We’ve often reported about the biomimetics revolution, in which human engineers try to imitate biological designs. In a sense, biomimicry is a form of plagiarism, like copying another student’s science project. Here is another revolution that’s less like plagiarism and more like partnership. Why imitate bacteria when we can join forces with them?
3D printing has already opened up fantastic new ways of designing things using information to control the arrangement of building blocks. Just supply the materials and the design, and the printer can construct almost any shape. Often the materials are resins or metal powders, but almost any substance could work. That gave researchers in Zurich and Dublin an idea: Why not print with bacteria? Their open-access paper in Science Advances announces a new design revolution: “3D printing of bacteria into functional complex materials.”
Despite recent advances to control the spatial composition and dynamic functionalities of bacteria embedded in materials, bacterial localization into complex three-dimensional (3D) geometries remains a major challenge. We demonstrate a 3D printing approach to create bacteria-derived functional materials by combining the natural diverse metabolism of bacteria with the shape design freedom of additive manufacturing. To achieve this, we embedded bacteria in a biocompatible and functionalized 3D printing ink and printed two types of “living materials” capable of degrading pollutants and of producing medically relevant bacterial cellulose. With this versatile bacteria-printing platform, complex materials displaying spatially specific compositions, geometry, and properties not accessed by standard technologies can be assembled from bottom up for new biotechnological and biomedical applications. [Emphasis added.]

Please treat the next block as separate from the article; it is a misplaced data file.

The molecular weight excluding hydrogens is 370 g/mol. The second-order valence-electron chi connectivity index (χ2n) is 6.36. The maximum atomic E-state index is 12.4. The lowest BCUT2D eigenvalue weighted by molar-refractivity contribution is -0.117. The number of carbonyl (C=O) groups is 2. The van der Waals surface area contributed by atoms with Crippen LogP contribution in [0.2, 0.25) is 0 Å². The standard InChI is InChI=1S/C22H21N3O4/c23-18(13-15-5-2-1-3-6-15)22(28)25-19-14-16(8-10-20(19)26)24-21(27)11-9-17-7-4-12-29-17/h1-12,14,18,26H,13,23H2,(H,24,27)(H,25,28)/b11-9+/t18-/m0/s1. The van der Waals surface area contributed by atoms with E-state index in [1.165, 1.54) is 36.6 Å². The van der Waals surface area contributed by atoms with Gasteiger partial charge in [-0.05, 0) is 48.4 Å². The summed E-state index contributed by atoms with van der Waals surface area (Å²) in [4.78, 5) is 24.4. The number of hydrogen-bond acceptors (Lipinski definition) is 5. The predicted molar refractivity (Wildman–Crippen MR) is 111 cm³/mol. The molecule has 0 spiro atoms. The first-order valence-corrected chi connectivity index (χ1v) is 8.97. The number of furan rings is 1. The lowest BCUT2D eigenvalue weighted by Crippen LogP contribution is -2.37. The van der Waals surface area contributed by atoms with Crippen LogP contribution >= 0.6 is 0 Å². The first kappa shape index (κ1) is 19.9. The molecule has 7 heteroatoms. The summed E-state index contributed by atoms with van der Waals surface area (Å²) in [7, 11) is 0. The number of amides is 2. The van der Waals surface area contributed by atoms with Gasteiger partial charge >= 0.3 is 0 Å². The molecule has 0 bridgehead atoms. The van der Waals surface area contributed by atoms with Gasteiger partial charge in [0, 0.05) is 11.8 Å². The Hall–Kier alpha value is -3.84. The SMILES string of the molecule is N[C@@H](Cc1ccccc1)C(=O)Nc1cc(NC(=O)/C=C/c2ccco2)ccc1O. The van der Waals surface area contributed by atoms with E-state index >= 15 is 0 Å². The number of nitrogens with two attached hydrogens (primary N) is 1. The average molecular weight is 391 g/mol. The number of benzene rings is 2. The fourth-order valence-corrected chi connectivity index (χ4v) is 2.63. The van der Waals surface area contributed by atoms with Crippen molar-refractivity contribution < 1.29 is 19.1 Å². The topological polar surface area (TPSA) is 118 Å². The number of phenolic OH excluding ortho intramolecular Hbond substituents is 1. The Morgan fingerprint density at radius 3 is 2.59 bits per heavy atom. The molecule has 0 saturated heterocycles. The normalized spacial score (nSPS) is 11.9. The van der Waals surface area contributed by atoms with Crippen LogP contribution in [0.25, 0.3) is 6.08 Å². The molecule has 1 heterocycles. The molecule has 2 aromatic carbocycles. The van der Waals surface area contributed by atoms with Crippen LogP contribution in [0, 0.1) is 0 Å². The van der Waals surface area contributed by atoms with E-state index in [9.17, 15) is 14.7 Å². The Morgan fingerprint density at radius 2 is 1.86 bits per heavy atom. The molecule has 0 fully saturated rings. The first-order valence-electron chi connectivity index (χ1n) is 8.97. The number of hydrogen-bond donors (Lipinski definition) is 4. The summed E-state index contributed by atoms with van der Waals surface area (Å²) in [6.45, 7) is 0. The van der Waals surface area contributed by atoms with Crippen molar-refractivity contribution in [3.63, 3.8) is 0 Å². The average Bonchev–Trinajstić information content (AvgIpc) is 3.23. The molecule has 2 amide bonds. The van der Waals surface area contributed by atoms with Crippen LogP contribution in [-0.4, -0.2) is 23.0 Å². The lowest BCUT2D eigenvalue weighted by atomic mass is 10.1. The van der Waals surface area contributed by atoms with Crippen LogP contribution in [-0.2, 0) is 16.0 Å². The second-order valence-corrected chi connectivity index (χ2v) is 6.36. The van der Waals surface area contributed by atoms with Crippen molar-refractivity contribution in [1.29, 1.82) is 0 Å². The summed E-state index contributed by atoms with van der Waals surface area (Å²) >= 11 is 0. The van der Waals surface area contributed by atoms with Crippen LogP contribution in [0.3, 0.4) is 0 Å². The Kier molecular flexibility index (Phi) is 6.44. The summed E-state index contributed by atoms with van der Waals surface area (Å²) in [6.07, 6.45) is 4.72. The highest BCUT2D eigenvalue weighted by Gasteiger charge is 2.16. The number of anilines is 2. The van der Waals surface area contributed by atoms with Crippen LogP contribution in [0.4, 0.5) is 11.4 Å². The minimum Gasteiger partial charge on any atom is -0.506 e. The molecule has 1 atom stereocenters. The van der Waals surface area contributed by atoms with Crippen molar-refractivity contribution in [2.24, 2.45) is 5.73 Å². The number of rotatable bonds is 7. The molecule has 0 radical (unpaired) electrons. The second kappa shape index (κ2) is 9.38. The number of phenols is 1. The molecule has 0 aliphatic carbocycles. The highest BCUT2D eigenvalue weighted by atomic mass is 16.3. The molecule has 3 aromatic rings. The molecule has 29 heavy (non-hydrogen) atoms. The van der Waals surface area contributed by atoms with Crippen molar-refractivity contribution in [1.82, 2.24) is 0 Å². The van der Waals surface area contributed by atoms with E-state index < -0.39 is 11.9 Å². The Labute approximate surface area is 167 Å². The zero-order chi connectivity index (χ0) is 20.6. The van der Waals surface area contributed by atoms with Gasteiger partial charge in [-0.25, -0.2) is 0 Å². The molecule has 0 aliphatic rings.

As long as you provide living space in a “biocompatible medium,” the bacteria are perfectly happy to generate cellulose or degrade pollutants within their little condos, and engineers can build the condos in any shape they want. The possibilities are endless:
Bacteria are able to thrive in virtually any ecological niche because of their adaptive and diverse metabolic activity. Owing to such a metabolic diversity, richer than in any other types of organisms, bacteria create, for example, physical matter in the form of biofilms that warrant survival even in hostile environments. Biofilms adapt their mechanical properties under stress to match conditions imposed by the surrounding environment with a great diversity of biopolymer. During growth in biofilms, bacteria can also form and degrade a plethora of compounds, which are often used to synthesize chemicals, biopolymers, enzymes, and proteins relevant for the food, medical, and chemical industries. Moreover, bacteria are able to form calcium carbonate, magnetites, and biopolymers, which could lead to a new generation of biomineralized composites, biodegradable plastics, and functional materials for biomedical applications. This provides these microorganisms with a wide spectrum of functional properties that hold potential for a variety of novel applications.
Think, for instance, how this could help solve the problem of plastic in the oceans. Put plastic-degrading bacteria into floating, biodegradable platforms and turn them loose in the North Pacific Gyre. Or print collagen-making bacteria into a scaffold to repair bones or tendons. Who knows what lies ahead? This team had better be filing patents!
In particular, bacterial cellulose has been found to be extremely useful in the medical industry because of its cell biocompatibility, making it ideal for tissue engineering. So far, bacterial cellulose has been manufactured in situ in the form of surface-patterned implants, ear transplants, and potential blood vessels by diffusing oxygen through nanopatterned and 3D-shaped silicone molds. In these examples, biofilms have been mainly formed in a nonimmobilized state at a variety of surfaces and interfaces by depositing a layer of bacteria initially suspended in a fluid culture medium on the desired substrate. Immobilizing bacteria in a viscoelastic matrix that could be free-formed into intricate geometries and combined with different microorganisms to achieve spatial cellular and chemical composition control would enable the fabrication of materials with thus far inaccessible dynamic functionalities.